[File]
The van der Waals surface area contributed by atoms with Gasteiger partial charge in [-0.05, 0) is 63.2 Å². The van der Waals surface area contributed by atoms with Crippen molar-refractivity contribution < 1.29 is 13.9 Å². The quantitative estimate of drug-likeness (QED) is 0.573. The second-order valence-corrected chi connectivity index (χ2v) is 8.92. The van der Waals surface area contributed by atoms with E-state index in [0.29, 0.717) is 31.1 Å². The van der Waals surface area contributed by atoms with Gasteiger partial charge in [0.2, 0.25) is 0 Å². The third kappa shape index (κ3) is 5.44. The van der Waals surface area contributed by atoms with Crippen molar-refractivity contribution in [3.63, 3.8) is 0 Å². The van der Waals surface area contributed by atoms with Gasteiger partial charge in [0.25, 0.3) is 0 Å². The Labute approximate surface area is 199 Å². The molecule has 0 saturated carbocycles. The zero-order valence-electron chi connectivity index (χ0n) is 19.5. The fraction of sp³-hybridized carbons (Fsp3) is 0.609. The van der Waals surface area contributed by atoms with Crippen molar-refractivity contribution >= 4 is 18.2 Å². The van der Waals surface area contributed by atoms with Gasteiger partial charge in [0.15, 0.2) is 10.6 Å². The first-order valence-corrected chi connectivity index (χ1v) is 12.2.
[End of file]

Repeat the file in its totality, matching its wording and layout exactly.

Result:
The van der Waals surface area contributed by atoms with Gasteiger partial charge in [-0.05, 0) is 63.2 Å². The van der Waals surface area contributed by atoms with Crippen molar-refractivity contribution < 1.29 is 13.9 Å². The quantitative estimate of drug-likeness (QED) is 0.573. The second-order valence-corrected chi connectivity index (χ2v) is 8.92. The van der Waals surface area contributed by atoms with E-state index in [0.29, 0.717) is 31.1 Å². The van der Waals surface area contributed by atoms with Gasteiger partial charge in [0.2, 0.25) is 0 Å². The third kappa shape index (κ3) is 5.44. The van der Waals surface area contributed by atoms with Crippen molar-refractivity contribution in [3.63, 3.8) is 0 Å². The van der Waals surface area contributed by atoms with Gasteiger partial charge in [0.25, 0.3) is 0 Å². The Labute approximate surface area is 199 Å². The molecule has 0 saturated carbocycles. The zero-order valence-electron chi connectivity index (χ0n) is 19.5. The fraction of sp³-hybridized carbons (Fsp3) is 0.609. The van der Waals surface area contributed by atoms with Crippen molar-refractivity contribution >= 4 is 18.2 Å². The van der Waals surface area contributed by atoms with Gasteiger partial charge in [0.15, 0.2) is 10.6 Å². The first-order valence-corrected chi connectivity index (χ1v) is 12.2.